PETALING JAYA: The Bar Council has welcomed the government’s decision to repeal the Workmen’s Compensation Act to pave the way towards giving foreign workers protection under the Social Security Organisation (Socso).
“It’s an important milestone in the protection of migrant workers in Malaysia,” said M Ramachelvam, who chairs the Bar Council’s Migrants, Refugees and Immigration Affairs Committee.
Human Resources Minister M Kulasegaran announced last week that the 1952 act would be repealed so that local and foreign workers would get equal protection.
Currently, foreign workers come under the act’s Foreign Workers’ Compensation Scheme, which Ramachelvam said did not give them adequate protection. With the repeal of the act, foreign workers will be placed under the protection of Socso, and the government plans to do this by early next year.
Ramachelvam said the decision would be in line with the International Labour Organisation’s Equality of Treatment (Accident Compensation) Convention, which Malaysia has ratified.
He noted that Malaysia had been repeatedly criticised for not complying with the treaty, which calls for equal treatment of foreign and local workers.
He said the benefits provided under Socso were more comprehensive than those given under the Workmen’s Compensation Act.
Giving an example of the weakness of the act, he said there had been reports of employers covering up even fatal accidents.
He alleged that there had been cases in which bodies were sent back to the workers’ countries of origin without the knowledge of the Labour Department. He also spoke of burials done in Malaysia without the department’s knowledge.
He added that if a worker were to die outside of working hours at a location other than his workplace, there would be no investigation to see if the death was linked to work-related conditions.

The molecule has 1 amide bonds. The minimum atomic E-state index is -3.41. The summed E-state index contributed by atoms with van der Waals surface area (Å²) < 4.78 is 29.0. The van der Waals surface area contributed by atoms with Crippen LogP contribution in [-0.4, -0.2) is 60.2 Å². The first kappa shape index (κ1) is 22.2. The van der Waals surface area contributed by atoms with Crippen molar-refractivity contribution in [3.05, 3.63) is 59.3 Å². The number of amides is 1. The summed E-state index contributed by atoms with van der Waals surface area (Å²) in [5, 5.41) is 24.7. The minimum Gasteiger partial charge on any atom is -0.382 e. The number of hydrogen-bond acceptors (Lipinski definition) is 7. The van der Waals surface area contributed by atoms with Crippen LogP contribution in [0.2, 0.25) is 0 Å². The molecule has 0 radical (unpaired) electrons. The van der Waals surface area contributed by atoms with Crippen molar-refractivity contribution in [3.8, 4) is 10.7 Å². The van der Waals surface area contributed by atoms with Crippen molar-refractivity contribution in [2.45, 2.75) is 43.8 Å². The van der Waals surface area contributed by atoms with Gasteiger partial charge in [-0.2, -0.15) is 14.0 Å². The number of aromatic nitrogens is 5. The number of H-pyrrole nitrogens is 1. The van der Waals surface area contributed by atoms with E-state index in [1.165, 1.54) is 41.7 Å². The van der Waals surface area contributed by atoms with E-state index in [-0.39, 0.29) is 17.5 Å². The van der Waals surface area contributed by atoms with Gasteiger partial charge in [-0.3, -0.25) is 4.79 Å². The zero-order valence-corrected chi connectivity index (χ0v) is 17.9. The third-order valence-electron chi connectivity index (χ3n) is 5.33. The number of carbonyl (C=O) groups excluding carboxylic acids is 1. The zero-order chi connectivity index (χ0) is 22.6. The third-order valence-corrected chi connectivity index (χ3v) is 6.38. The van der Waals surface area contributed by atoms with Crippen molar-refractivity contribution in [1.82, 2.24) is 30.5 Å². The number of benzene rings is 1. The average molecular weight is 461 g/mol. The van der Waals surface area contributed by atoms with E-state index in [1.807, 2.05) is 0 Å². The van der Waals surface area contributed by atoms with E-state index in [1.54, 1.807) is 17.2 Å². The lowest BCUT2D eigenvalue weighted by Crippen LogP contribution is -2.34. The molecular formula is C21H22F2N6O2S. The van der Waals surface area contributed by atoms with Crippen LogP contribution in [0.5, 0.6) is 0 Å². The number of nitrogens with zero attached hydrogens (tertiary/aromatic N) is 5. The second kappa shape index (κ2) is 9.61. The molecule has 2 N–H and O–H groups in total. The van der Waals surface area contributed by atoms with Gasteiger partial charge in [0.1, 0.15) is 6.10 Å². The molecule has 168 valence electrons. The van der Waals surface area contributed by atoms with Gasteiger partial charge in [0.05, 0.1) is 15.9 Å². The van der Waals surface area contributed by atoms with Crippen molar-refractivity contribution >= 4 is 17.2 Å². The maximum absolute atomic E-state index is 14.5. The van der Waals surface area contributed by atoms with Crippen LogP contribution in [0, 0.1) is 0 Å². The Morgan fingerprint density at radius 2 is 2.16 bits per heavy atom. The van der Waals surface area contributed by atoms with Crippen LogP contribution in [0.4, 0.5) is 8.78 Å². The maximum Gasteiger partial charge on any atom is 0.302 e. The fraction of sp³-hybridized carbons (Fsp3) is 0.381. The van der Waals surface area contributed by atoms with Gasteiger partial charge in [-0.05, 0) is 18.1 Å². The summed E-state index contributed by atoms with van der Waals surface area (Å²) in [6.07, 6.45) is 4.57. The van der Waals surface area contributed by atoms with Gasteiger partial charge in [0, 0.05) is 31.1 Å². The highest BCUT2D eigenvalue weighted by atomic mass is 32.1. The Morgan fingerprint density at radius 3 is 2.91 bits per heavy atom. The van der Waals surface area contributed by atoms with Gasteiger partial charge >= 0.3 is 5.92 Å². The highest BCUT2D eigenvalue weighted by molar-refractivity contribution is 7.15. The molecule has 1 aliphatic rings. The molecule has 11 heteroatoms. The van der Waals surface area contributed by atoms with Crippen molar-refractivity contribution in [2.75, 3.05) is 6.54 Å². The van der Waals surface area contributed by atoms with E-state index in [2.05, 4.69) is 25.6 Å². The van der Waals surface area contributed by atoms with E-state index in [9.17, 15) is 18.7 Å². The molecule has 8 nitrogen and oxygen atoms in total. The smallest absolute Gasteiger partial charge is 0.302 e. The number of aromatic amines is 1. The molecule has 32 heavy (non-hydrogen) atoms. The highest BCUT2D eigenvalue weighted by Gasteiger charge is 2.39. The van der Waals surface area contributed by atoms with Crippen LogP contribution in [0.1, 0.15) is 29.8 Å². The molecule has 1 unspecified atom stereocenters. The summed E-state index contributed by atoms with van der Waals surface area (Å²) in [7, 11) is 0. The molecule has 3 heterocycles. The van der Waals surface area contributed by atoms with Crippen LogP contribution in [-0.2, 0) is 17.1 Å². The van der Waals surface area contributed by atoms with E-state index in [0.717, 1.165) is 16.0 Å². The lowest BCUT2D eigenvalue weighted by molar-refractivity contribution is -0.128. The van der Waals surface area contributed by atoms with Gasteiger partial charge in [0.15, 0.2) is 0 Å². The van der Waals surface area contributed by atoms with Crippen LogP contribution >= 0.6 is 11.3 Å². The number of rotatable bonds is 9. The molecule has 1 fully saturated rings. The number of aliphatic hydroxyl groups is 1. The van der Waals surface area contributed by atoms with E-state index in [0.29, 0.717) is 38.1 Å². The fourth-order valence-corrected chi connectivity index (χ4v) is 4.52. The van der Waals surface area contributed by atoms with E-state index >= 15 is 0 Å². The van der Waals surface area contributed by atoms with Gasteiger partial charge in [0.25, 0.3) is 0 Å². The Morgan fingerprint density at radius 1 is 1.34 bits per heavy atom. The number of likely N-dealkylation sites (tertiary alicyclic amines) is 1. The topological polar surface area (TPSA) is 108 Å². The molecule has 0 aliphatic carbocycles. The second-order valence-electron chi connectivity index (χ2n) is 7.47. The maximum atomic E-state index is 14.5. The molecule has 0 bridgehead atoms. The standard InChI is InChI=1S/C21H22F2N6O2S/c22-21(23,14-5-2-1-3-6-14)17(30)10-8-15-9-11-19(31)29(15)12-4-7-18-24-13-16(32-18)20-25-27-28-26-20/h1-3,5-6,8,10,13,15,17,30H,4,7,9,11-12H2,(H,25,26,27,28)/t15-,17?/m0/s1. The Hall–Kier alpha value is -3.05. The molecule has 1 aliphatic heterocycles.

“The insurance required under the act does cover death outside working hours and at locations other than the workplace,” he said. “The claim would then be made directly to the insurance company, and not to the Labour Department. But even then, this would not be done.”
He said some employers would not report a death or injury to avoid inspection by the Department of Occupational Safety and Health and to avoid an increase in the insurance premium.
“Workers’ ignorance also plays a part. We have had a case in which a worker was sent back home with severe injuries and died in Nepal. There was no compensation because no one there reported it.”
He also alleged that some employers would not report their workers’ injuries to avoid paying hospitalisation or medical charges.
“The insurance for surgery and hospitalisation is low, but the hospital charges are high. So the leftover cost would have to be paid by the employer.”
Under Socso, the employer will contribute an amount equivalent to a portion of an employee’s monthly salary to a solidarity pool fund. Any employee who is involved in a work-related or commuting accident or who has contracted an occupational disease is entitled to free medical treatment at a Socso panel clinic or any government health facility.
Socso states on its website that it provides protection to employees and their dependants through two schemes. The Employment Injury Scheme insures employees against occupational injuries, including diseases, and accidents that happen during work-related travel. The Invalidity Scheme provides 24-hour protection against invalidity or death occurring outside working hours.
Both schemes provide cash benefits to employees and their dependants. The schemes also provide medical treatment and physical rehabilitation.
The move to place foreign workers under Socso was also welcomed by Adrian Pereira, executive director of the North-South Initiative, an organisation dedicated to the protection of migrant rights.
However, he called for assurances of effective monitoring and enforcement.
He also called for the restoration of subsidies for healthcare as well as a higher minimum wage “so that migrants won’t have to work to death”.